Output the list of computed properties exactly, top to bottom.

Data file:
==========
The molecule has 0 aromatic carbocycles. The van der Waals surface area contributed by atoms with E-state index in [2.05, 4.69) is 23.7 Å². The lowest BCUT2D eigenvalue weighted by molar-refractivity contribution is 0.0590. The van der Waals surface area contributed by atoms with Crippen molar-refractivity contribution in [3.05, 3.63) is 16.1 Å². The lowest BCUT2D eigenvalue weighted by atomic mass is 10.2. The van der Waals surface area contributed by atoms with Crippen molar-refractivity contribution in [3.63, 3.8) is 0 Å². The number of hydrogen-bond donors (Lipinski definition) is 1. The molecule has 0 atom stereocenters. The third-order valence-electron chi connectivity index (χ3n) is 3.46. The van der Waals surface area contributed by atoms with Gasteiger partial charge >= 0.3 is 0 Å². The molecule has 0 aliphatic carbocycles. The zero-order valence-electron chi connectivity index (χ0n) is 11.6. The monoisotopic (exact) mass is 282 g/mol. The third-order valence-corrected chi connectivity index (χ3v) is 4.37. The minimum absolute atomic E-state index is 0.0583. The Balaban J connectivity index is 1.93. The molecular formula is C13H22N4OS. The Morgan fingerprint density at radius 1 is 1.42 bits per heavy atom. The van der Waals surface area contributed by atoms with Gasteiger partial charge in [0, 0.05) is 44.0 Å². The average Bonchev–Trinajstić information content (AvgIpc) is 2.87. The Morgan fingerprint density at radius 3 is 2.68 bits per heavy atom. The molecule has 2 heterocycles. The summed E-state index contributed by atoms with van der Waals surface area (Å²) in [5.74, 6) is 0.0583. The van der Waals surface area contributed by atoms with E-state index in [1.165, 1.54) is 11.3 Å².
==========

The molecule has 0 aromatic carbocycles. The van der Waals surface area contributed by atoms with E-state index in [2.05, 4.69) is 23.7 Å². The lowest BCUT2D eigenvalue weighted by molar-refractivity contribution is 0.0590. The van der Waals surface area contributed by atoms with Crippen molar-refractivity contribution in [3.05, 3.63) is 16.1 Å². The lowest BCUT2D eigenvalue weighted by atomic mass is 10.2. The van der Waals surface area contributed by atoms with Crippen molar-refractivity contribution in [3.63, 3.8) is 0 Å². The number of hydrogen-bond donors (Lipinski definition) is 1. The molecule has 0 atom stereocenters. The third-order valence-electron chi connectivity index (χ3n) is 3.46. The van der Waals surface area contributed by atoms with Gasteiger partial charge >= 0.3 is 0 Å². The molecule has 0 aliphatic carbocycles. The zero-order valence-electron chi connectivity index (χ0n) is 11.6. The monoisotopic (exact) mass is 282 g/mol. The third-order valence-corrected chi connectivity index (χ3v) is 4.37. The minimum absolute atomic E-state index is 0.0583. The Balaban J connectivity index is 1.93. The molecular formula is C13H22N4OS. The Morgan fingerprint density at radius 1 is 1.42 bits per heavy atom. The van der Waals surface area contributed by atoms with Gasteiger partial charge in [0, 0.05) is 44.0 Å². The average Bonchev–Trinajstić information content (AvgIpc) is 2.87. The Morgan fingerprint density at radius 3 is 2.68 bits per heavy atom. The molecule has 2 heterocycles. The summed E-state index contributed by atoms with van der Waals surface area (Å²) in [5.74, 6) is 0.0583. The van der Waals surface area contributed by atoms with E-state index in [1.165, 1.54) is 11.3 Å².